When ever I've travelled on the Lner service from Harrogate heading to London, it has always been well loaded from Harrogate, never seen it empty.
 

Paul Kelly

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Perhaps LNER should do more to indicate that most of their through services at Leeds reverse there; do you have any suggestions for how they could achieve this?
Marking the reversal in the schedule data so that journey planners and schedule sites like RealTimeTrains and BR Times could show it would be a good start; this seems to be done very sporadically and inconsistently for reversals at Leeds.
 

Watershed

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Marking the reversal in the schedule data so that journey planners and schedule sites like RealTimeTrains and BR Times could show it would be a good start; this seems to be done very sporadically and inconsistently for reversals at Leeds.
Strictly speaking that's makes those schedules non-compliant, but it's very easy to forget to add!

I think any schedule where the same timing point appears twice in quick succession - such as Leeds West Jn followed by Leeds, followed by Leeds West Jn - can safely be assumed to reverse.
 

RH Liner

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LNER services to/from Bradford or Skipton (as well as Harrogate) reverse at Leeds

There are plenty of other services which reverse en route

All Caledonian Sleeper journeys except to/fromGlasgow (at Carstairs for Edinburgh, at Edinburgh for the Highlander)
Glasgow to Mallaig (at Fort William)
Middlesbrough to Whitby (at Battersby)
Norwich to Liverpool (at Ely and Sheffield)
Services from Nottingham to Crewe, Leicester or Birmingham (at Derby)
Cross Country services between the north east and the south coast (at Birmingham)
Some Cross Country services between the north west and the south west (also at Birmingham)
Any Cross Country service calling at Reading
Maidenhead to Marlow (at Bourne End)
Heart of Wales services (at Llanelli)
Any service calling at Colchester Town
The curious Sunday services from Waterloo to Waterloo via both Hounslow and Kingston, which reverse at Twickenham
Ascot to Guildford (at Aldershot)
Coastway services calling at Eastbourne or Littlehampton
Not forgetting Inverness to Wick, reversing at Georgemas Junction and then at Thurso to return to Georgemas and on to Wick.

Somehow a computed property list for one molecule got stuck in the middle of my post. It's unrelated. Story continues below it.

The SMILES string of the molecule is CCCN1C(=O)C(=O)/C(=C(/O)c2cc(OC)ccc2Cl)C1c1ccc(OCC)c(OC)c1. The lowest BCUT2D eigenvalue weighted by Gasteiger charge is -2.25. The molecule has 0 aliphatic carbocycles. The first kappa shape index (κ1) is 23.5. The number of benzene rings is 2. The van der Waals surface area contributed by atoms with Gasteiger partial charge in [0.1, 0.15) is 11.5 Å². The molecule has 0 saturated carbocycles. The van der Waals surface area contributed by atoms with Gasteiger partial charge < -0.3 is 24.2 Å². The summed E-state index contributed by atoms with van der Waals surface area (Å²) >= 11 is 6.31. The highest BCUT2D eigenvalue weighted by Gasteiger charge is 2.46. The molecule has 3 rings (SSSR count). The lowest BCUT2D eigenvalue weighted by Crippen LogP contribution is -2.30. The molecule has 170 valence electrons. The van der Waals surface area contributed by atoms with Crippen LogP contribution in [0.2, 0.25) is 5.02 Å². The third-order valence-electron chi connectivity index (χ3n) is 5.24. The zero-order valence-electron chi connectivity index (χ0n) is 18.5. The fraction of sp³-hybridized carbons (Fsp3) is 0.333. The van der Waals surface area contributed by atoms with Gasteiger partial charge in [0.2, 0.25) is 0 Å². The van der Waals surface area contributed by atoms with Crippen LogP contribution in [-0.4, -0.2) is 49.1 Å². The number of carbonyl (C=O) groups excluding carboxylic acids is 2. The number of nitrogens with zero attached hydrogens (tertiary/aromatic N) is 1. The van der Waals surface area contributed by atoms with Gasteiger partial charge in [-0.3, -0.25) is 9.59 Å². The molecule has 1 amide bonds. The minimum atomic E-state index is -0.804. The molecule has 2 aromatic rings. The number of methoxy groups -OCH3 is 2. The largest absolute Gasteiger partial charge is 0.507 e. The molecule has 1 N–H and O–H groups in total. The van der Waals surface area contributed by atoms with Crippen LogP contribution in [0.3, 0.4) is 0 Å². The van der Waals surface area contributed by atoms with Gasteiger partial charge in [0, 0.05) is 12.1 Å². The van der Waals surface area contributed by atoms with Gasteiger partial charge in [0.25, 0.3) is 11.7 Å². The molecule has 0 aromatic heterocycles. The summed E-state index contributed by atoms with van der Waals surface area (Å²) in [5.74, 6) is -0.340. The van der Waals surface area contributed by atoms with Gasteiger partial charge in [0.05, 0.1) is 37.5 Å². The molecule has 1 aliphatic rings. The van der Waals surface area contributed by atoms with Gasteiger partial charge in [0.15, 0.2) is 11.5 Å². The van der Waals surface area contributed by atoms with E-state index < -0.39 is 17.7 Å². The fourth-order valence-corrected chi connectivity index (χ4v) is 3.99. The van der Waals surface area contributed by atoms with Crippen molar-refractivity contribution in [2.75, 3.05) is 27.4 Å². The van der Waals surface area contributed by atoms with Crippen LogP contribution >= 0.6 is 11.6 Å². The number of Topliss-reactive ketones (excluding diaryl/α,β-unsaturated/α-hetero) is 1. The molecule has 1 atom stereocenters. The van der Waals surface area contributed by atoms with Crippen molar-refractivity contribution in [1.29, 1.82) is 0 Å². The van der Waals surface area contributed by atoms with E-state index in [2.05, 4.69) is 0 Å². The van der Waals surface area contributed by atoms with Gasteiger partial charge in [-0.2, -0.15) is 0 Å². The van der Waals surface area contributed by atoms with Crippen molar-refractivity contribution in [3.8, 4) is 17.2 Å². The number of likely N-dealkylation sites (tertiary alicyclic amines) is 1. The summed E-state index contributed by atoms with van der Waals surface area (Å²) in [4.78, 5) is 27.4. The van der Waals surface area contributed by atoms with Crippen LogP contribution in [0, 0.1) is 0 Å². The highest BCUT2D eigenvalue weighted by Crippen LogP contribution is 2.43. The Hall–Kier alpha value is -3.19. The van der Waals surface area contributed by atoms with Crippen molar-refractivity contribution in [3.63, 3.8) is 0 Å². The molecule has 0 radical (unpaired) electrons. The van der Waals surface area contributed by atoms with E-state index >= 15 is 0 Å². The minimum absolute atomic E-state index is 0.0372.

D6975

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Back in the 80s, the Aberdeen portion of the 07:xx Plymouth-Glasgow/Aberdeen used to reverse 4 times en route. (Gloucester, New St, Carstairs and Waverley)
 

Paul Kelly

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I think any schedule where the same timing point appears twice in quick succession - such as Leeds West Jn followed by Leeds, followed by Leeds West Jn - can safely be assumed to reverse.
I disagree! For example for the 07:35 Harrogate to King's Cross the two passes at Leeds West Junction are 12.5 minutes apart and it reverses. But for the 07:30 Chester to Chester circular service the two calls at James Street are only 7.5 minutes apart and it doesn't reverse.
 

YorksLad12

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LNER should advise anyone booking from Harrogate or Hosforth to Doncaster onwards that they should choose a seat facing the direction they want to travel after Leeds, and the seat selector should make this clear (see problems with the Carlisle diversions where the train is the "wrong way round" north of Newcastle to where people expect their coach to be, cue stampede at Edinburgh for the Aberdeen trains, in both directions)
How? And might they already?

I only travel Leeds-London so I'm always* facing the way I've chosen but the reservations screen shows the direction of travel when you book your ticket. Is there not a note there to indicate that the direction of travel changes? If not, that would be the best place to put it.

*Apart from the time when there were problems around Wakefield, reservations were all cancelled and we went out of Leeds the other way... and I didn't realise when I carefully chose my seat that I was facing the wrong way. :oops: